Medications Used to Treat Bipolar Disorders

Bipolar Disorder is much better understood today than it once was and is characterized by changes in mood that move between being depressed and manic, which refers to a state of almost over confidence. However, there are also mixes in these states and it is common for it to not only affect the thoughts of an individual, but also their actions.

Typically, Bipolar Disorder is treated with some sort of mood stabilizing medication, with treatment being extremely important, as about half of those with a Bipolar Disorder will attempt suicide at some point during their life.

However, many of these medications have some serious side effects. For example, lithium, can lead to chronic kidney failure, so it is important to speak with your doctor about the options available and their risks.

Mood Stabilizers

Mood stabilizers, or mood-regulators, are one of the more common medications used, which attempt to address the widely changing emotions a person with bipolar disorder will experience. In the sixties, the level and types of mood stabilizers could be quite heavy, often acting more to knock out the individual, turning them into a "zombie", rather than to addressing the core problems. Today, this is less true, but is still a legitimate concern.

Lithium remains one of the more common mood stabilizers, in addition to Keppra, Zonegran, and Tegretol.

Anti-psychotic Medications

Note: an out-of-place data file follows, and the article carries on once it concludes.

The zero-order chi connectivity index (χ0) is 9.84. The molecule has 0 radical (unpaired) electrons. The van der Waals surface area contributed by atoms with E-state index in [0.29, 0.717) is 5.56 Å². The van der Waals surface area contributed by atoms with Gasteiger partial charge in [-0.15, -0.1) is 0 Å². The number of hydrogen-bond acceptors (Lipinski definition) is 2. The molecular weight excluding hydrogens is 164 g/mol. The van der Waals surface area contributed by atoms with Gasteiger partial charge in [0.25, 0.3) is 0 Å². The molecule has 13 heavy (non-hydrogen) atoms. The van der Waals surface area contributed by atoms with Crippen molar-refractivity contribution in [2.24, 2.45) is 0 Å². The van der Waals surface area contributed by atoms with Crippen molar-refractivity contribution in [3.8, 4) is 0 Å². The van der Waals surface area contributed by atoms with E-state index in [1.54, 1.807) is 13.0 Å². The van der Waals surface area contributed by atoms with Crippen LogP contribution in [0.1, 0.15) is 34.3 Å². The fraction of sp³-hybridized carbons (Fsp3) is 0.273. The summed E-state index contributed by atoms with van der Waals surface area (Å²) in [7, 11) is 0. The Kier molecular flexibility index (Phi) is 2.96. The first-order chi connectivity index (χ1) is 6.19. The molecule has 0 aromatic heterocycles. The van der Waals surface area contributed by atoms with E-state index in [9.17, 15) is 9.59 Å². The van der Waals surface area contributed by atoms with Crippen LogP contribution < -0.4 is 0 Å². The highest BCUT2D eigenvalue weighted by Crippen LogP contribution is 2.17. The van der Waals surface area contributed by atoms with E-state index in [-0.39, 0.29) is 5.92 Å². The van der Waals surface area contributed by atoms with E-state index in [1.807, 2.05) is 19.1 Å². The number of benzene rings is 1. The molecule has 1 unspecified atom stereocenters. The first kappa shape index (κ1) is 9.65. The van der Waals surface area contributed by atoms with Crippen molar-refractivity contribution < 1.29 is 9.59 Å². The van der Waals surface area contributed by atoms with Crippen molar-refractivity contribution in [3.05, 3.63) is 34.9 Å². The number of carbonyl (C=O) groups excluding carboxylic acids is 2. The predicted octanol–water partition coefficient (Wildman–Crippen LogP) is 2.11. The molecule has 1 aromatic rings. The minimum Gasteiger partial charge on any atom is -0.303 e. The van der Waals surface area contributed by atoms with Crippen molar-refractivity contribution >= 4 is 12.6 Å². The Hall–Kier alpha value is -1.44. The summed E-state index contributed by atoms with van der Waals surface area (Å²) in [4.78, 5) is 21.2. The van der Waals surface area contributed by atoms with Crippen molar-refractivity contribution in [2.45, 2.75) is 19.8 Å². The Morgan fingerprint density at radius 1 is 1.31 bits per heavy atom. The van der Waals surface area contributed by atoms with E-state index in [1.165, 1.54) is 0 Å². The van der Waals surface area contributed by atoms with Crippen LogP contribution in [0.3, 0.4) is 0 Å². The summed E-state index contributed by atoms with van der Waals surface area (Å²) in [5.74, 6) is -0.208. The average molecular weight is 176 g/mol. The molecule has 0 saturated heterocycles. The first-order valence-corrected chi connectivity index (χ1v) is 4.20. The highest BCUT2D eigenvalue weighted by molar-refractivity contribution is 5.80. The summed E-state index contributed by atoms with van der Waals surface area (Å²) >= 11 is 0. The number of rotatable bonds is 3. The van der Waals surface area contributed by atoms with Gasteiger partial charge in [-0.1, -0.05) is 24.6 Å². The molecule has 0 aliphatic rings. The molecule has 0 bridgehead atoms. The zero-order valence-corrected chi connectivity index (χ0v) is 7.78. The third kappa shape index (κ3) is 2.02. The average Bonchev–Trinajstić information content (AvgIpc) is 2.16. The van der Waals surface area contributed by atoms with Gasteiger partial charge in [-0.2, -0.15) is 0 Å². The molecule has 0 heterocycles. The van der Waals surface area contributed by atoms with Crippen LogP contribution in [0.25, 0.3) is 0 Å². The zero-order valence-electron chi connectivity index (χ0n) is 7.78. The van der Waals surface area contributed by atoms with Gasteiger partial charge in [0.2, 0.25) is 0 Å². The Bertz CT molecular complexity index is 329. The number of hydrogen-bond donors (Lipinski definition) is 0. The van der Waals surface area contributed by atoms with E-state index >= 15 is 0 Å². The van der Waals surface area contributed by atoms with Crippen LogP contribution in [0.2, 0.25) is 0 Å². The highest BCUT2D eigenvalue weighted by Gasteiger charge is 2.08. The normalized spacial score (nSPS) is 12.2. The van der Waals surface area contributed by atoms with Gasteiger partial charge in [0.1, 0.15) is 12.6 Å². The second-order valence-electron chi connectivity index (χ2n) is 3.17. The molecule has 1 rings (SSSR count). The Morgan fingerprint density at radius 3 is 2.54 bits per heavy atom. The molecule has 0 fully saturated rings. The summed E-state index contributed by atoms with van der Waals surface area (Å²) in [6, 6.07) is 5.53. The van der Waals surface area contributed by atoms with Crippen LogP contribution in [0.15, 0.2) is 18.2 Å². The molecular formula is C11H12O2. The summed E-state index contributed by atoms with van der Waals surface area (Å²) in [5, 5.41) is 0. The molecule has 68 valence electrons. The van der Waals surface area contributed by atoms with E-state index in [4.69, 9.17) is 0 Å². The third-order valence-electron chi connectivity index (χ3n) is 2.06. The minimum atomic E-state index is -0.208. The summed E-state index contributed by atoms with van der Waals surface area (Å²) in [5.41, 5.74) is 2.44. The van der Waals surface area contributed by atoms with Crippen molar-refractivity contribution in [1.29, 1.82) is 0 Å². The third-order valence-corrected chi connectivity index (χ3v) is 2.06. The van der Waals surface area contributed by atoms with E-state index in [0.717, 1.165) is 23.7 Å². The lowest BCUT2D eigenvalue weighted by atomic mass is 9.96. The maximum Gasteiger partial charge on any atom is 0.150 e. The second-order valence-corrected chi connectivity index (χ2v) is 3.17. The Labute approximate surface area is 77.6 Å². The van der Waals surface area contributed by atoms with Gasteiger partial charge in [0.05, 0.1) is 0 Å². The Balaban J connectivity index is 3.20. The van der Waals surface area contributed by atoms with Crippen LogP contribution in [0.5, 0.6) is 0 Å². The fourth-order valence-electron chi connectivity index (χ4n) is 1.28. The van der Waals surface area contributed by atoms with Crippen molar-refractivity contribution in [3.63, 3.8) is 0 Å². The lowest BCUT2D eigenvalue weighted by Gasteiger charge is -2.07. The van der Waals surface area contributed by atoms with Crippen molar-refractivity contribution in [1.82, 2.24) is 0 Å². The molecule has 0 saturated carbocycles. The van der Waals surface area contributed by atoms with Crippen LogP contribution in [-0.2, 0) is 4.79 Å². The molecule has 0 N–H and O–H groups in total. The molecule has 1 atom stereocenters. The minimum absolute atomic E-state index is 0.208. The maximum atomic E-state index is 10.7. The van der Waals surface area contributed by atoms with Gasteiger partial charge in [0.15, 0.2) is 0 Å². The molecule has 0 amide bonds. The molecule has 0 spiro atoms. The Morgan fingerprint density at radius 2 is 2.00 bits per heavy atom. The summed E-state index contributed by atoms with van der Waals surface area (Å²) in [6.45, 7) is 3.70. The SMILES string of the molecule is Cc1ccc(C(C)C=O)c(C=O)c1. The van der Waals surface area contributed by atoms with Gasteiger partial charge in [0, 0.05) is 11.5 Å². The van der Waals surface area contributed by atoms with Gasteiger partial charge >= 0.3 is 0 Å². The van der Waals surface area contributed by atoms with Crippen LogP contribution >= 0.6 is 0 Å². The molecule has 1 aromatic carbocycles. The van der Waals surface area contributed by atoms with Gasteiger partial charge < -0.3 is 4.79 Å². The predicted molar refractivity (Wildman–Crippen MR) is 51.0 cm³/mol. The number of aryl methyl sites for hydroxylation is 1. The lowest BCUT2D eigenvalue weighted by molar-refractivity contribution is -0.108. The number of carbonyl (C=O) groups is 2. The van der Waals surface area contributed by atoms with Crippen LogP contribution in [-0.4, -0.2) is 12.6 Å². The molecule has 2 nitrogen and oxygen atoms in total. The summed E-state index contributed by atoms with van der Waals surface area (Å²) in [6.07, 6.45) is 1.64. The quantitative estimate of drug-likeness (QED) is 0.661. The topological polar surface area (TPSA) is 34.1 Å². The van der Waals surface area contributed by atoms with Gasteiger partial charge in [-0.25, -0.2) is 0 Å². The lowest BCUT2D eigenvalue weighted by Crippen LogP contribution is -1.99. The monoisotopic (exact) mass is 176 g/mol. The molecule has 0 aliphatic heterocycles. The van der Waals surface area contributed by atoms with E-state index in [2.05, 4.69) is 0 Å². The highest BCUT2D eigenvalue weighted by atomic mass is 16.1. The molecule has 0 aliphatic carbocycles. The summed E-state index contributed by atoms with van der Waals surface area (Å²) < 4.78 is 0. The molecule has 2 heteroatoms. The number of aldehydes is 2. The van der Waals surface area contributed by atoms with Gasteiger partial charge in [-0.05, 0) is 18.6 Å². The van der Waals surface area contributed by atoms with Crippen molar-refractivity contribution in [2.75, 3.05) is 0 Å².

Antipsychotic Medications are prescribed to address a number of different issues, including things like schizophrenia, but are also quite effective at treating bipolar disorders. Some examples of Antipsychotics include Trilafron, Orap, Haldol, and Zyprexa. However, they also can act as sedatives, making the individual very tired, but often in those who are bipolar, they will have the opposite effect.


Antidepressants are used to treat depression, which is a common symptom of bipolar disorders. Some examples of antidepressants are Zoloft, Prozac, Elavil, and Tofranil. These types of medications can help reduce anxiety, as well help with depression, but often in those with bipolar disorders, antidepressants can actually make the condition worse. For example, sometimes taking the antidepressants may lead the person to enter into a manic or hypomanic state.

Anti-anxiety Medications

Since anxiety is a common symptom of bipolar disorders, anti-anxiety medication will often help with these types of symptoms. Since antidepressants can often make things worse for those who are bipolar, anti-anxiety drugs are a common alternative. Some examples of anti-anxiety medications are Valium, Xanax, and Klonipin. However, these medications tend to be more addictive than antidepressants, as well as impairing the cognitive functions of the patients.

Taking No Medication

Often, as a result of the side effects of many of the medications used to treat bipolar disorders, it is common for the patient to be resistant to taking medications and so, "going off meds" is common. It is also common for the individual to feel like they can control the disease on their own, but it is important to speak with a doctor when going this route. Also, studies have found that with each progressive episode, the next one will often become worse, so this should be taken into account.

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